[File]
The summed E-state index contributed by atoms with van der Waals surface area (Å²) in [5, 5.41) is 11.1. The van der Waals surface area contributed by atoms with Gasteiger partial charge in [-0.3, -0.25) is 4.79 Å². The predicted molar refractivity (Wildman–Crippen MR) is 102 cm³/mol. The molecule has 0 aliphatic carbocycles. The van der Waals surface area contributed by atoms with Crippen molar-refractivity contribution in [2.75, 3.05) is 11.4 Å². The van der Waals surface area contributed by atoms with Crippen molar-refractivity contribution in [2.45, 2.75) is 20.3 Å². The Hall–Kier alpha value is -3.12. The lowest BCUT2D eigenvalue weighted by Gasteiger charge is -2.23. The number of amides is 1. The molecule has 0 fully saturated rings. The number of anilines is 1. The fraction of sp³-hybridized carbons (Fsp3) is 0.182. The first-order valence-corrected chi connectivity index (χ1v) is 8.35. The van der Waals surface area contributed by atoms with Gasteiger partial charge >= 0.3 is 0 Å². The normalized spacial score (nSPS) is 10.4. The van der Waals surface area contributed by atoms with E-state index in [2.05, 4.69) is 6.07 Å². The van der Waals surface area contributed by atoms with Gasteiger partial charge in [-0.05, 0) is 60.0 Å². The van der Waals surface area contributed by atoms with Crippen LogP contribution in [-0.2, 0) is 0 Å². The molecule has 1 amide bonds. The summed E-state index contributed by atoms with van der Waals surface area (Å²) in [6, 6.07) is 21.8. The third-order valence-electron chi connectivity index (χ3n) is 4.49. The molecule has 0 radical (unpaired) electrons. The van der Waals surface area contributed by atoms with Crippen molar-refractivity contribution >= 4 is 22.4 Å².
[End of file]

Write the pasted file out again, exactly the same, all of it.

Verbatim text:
The summed E-state index contributed by atoms with van der Waals surface area (Å²) in [5, 5.41) is 11.1. The van der Waals surface area contributed by atoms with Gasteiger partial charge in [-0.3, -0.25) is 4.79 Å². The predicted molar refractivity (Wildman–Crippen MR) is 102 cm³/mol. The molecule has 0 aliphatic carbocycles. The van der Waals surface area contributed by atoms with Crippen molar-refractivity contribution in [2.75, 3.05) is 11.4 Å². The van der Waals surface area contributed by atoms with Crippen molar-refractivity contribution in [2.45, 2.75) is 20.3 Å². The Hall–Kier alpha value is -3.12. The lowest BCUT2D eigenvalue weighted by Gasteiger charge is -2.23. The number of amides is 1. The molecule has 0 fully saturated rings. The number of anilines is 1. The fraction of sp³-hybridized carbons (Fsp3) is 0.182. The first-order valence-corrected chi connectivity index (χ1v) is 8.35. The van der Waals surface area contributed by atoms with Gasteiger partial charge >= 0.3 is 0 Å². The normalized spacial score (nSPS) is 10.4. The van der Waals surface area contributed by atoms with E-state index in [2.05, 4.69) is 6.07 Å². The van der Waals surface area contributed by atoms with Gasteiger partial charge in [-0.05, 0) is 60.0 Å². The van der Waals surface area contributed by atoms with Crippen LogP contribution in [-0.2, 0) is 0 Å². The molecule has 1 amide bonds. The summed E-state index contributed by atoms with van der Waals surface area (Å²) in [6, 6.07) is 21.8. The third-order valence-electron chi connectivity index (χ3n) is 4.49. The molecule has 0 radical (unpaired) electrons. The van der Waals surface area contributed by atoms with Crippen molar-refractivity contribution >= 4 is 22.4 Å².